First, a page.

Nausea Medication and Anti-Emetics are often prescribed to alleviate symptoms of nausea/vomiting as a result of menstrual migraines. Let your health provider know if you experience vomiting more than once in a menstrual week since frequent vomiting can be dangerous as it may result in dehydration.
Non-Pharmaceutical Treatment/Prevention of Menstrual Migraines/Headaches
While non-pharmaceutical treatments are often referred to as natural or holistic period treatments, I stay away from those words because there tends to be a value placed upon them, which can negate pharmaceuticals. Let’s remember that what’s considered ‘natural’ is not equated with ‘safe’ and does not work for everyone. Everyone’s body and situation is so different!
Note: While nutritional supplements may be less invasive than pharmaceuticals, they can still carry risks, side effects, and drug interactions. Be sure to check with your trusted health provider before starting new supplements.
While there are limited studies, some emerging research has shown that a regular magnesium supplement reduces both the intensity and frequency of hormonally linked headaches/migraines.
Magnesium helps prevent narrowing blood vessels (constricting), which commonly occurs during headaches and migraines. This is why magnesium is often recommended for headaches as it’s generally the least invasive approach⁶.
It’s been found that regular massage therapy treatments may be helpful for the prevention of headaches/migraines as blood flow and circulation is improved and tension in the tissues surrounding nerves is reduced. Acupuncture may also provide relief to menstrual migraines by calming the nervous system down, which works closely with our pain receptors.
Many people find cold hydrotherapy helpful for hormonal headaches/migraines as it helps to dull the pain and reduce inflammation and swelling inside the blood vessels.
Knowing Your Triggers
Ultimately, the research and data on hormonal headaches and menstrual migraines is still extremely limited. Science doesn’t fully understand why they occur and the absolute best way to prevent and treat them.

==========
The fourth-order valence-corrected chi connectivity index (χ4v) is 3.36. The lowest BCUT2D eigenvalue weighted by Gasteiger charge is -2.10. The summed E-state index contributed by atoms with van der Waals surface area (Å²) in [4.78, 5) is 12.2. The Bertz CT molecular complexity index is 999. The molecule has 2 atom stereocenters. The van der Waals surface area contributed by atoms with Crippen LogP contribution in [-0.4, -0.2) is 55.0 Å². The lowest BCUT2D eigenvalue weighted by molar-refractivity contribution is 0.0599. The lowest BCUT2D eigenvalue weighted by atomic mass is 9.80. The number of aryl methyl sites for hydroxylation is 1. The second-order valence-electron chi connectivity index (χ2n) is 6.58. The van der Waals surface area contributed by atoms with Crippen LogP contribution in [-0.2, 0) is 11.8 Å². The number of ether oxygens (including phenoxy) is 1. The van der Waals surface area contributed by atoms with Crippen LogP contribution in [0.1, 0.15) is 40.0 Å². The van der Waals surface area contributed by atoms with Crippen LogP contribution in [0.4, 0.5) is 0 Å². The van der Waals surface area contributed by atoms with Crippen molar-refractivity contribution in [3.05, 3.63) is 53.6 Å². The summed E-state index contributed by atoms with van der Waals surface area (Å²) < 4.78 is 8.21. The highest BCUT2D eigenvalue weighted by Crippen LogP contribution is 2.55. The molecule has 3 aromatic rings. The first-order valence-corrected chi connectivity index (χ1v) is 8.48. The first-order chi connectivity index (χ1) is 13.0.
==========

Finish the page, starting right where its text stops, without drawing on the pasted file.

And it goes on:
By tracking your period cycle, you may be able to link triggers unique to you. For example, maybe heightened stress seems to make your period headaches worse, or weather changes. When you know what may make the headaches worse, you can work to proactively combat them.
Period headaches/migraines can range from mildly irritating to debilitating for people that experience them. Remember that you shouldn’t have to suffer every month and speak to your health provider about the best next steps to take. If your doctor seems unequipped to help you, feel free to ask for a referral and second opinion. It can take time and trial and error to figure out the best way to manage menstrual headaches and migraines due to the limited research we have. Remember: you aren’t alone and that your pain is valid!
MacGregor, E. A., Brandes, J., Eikermann, A., & Giammarco, R. (2004, July). Impact of migraine on patients and their families: the Migraine And Zolmitriptan Evaluation (MAZE) survey--Phase III.
Menstrual migraine. The Migraine Trust. (2021, January 19).
Mayo Clinic Staff. (2020, December 10). Headaches and hormones: What's the connection? Mayo Clinic.
Melinosky, C. (2020, January 8). Triptans (Serotonin Receptor Agonists) for Migraine Headaches. WebMD. https://www.webmd.com/migraines-headaches/triptans-migraines.
Macgregor, E. A. (2009, September). Menstrual migraine: therapeutic approaches. Therapeutic advances in neurological disorders.
Facchinetti, F., Sances, G., Borella, P., Genazzani, A. R., & Nappi, G. (1991, May). Magnesium prophylaxis of menstrual migraine: effects on intracellular magnesium. PubMed.